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Goodwill Non-Profit Sues to Get Goodwill.com Domain Name

Charity sues company that bought domain name for $55,000 in NameJet domain name auction.

GoodwillNon-profit Goodwill Industries International has sued the owner of Goodwill.com for alleged trademark infringement. The lawsuit (pdf) names Cyber2Media, Inc., the owner of the domain, and Oversee.net, which briefly monetized the domain on its DomainSponsor platform, as defendants.

For years, the domain name Goodwill.com was used by Goodwill Group, Inc., a Japanese staffing company. Goodwill Industries notes that it didn’t believe Goodwill Group was using the domain in bad faith. But then Goodwill Group changed its name and let the domain name expire.

Domain name registrar Network Solutions sent the domain name to an expired domain auction earlier this month on NameJet. Goodwill Industries contacted Network Solutions to try to stop the auction from taking place, but was unsuccessful. The winning bid was $55,000. (DNJournal reports the winning bid in this week’s sales report as $55,978.)

After winning the auction, the lawsuit alleges that Cyber2Media parked the domain name with links related to charitable giving. Goodwill Industries claims this has caused severe damage since December is a busy month for charitable giving.

The domain was originally parked at DomainSponsor, but is now parked with an eNom service.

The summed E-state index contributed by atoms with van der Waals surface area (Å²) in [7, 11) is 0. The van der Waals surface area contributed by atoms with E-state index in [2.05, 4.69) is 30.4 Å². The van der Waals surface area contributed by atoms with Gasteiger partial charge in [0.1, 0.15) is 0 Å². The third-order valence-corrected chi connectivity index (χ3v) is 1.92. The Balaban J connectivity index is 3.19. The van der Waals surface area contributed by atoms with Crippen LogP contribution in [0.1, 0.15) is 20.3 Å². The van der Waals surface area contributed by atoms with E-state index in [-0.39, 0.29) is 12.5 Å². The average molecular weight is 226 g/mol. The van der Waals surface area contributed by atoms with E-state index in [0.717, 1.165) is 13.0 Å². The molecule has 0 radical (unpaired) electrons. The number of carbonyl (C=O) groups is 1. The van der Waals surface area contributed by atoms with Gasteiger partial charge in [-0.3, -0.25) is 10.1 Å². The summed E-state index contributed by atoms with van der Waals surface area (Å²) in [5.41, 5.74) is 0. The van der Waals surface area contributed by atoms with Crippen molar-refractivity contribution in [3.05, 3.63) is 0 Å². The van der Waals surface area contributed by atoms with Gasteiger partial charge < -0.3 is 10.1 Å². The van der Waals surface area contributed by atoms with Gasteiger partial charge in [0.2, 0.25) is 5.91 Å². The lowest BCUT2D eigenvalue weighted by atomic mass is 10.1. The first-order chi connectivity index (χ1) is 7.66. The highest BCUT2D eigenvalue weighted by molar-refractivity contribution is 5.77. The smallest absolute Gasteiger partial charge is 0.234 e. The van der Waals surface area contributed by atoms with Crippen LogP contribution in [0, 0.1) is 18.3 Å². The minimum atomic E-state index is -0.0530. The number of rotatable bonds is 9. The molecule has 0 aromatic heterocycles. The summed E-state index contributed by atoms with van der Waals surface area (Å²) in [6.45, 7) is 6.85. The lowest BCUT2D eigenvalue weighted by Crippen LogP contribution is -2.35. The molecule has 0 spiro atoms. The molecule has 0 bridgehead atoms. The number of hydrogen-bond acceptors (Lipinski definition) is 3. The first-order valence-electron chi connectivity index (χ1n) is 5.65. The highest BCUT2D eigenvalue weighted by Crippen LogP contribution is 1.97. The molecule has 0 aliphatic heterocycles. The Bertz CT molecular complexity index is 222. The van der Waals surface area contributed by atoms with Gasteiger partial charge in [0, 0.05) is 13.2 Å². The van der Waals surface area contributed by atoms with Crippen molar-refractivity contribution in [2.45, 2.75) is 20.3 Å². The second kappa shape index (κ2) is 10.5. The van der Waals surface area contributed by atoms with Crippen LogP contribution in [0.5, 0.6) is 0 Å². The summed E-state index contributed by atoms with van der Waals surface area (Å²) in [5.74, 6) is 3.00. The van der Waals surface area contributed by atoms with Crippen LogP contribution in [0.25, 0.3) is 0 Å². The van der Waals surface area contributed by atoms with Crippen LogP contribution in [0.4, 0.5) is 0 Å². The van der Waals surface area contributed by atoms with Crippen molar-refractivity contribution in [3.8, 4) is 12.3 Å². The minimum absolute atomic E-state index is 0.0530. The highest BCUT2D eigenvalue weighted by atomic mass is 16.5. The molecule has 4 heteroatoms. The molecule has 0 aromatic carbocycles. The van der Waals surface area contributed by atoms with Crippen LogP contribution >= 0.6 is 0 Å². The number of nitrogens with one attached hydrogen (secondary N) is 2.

Goodwill Industries claims trademark infringement, unfair competition, violation of the anti-cybersquatting protection act, interference with prospective economic advantage, and unjust enrichment. Goodwill is seeking transfer of the domain name and economic damages.

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  1. jp

    Severe damage? More severe than if the Japanese staffing company was still operating it?

    I wonder what was the RPC on “charitable giving”. Honestly how much could that pay per click. That’s messed up IMHO if these types of terms are high cpc.

  2. Chip Meade

    That High a ticket item needs to be handled with care. No parking! Great generic name. One of the positive things is that Goodwill Industries knew it was in auction and did not buy it AND the fact that they knew the previous owners were not infringing. Will be tricky. Might be an expensive lesson for Cyber2Media, Inc

    • Andrew Allemann

      Here are two questions I have:

      1. Why didn’t Goodwill contact the Japanese staffing company about acquiring the domain name? Possible answer: they didn’t get their act together

      2. Wouldn’t buying the domain in auction have been cheaper than a lawsuit? Possible answer: maybe the lawyers are working pro bono

  3. Michael

    Seems like pretty obvious TM infringement to me. JP, I don’t get how you could suggest the damages are not severe.

    If someone goes to Goodwill.com to make a donation and sees a Japanese staffing company, they know they are in the wrong place and will eventually find Goodwill.org. If they go to Goodwill.com and see links to places where they can make a donation, they likely won’t end up donating to Goodwill Industries.

    I think that is an enormous mistake by Cyber2Media, and that they will likely lose the domain (and they probably should). We don’t know if this was an oversight or intentional, but they should be smarter with an asset they spent $56k on.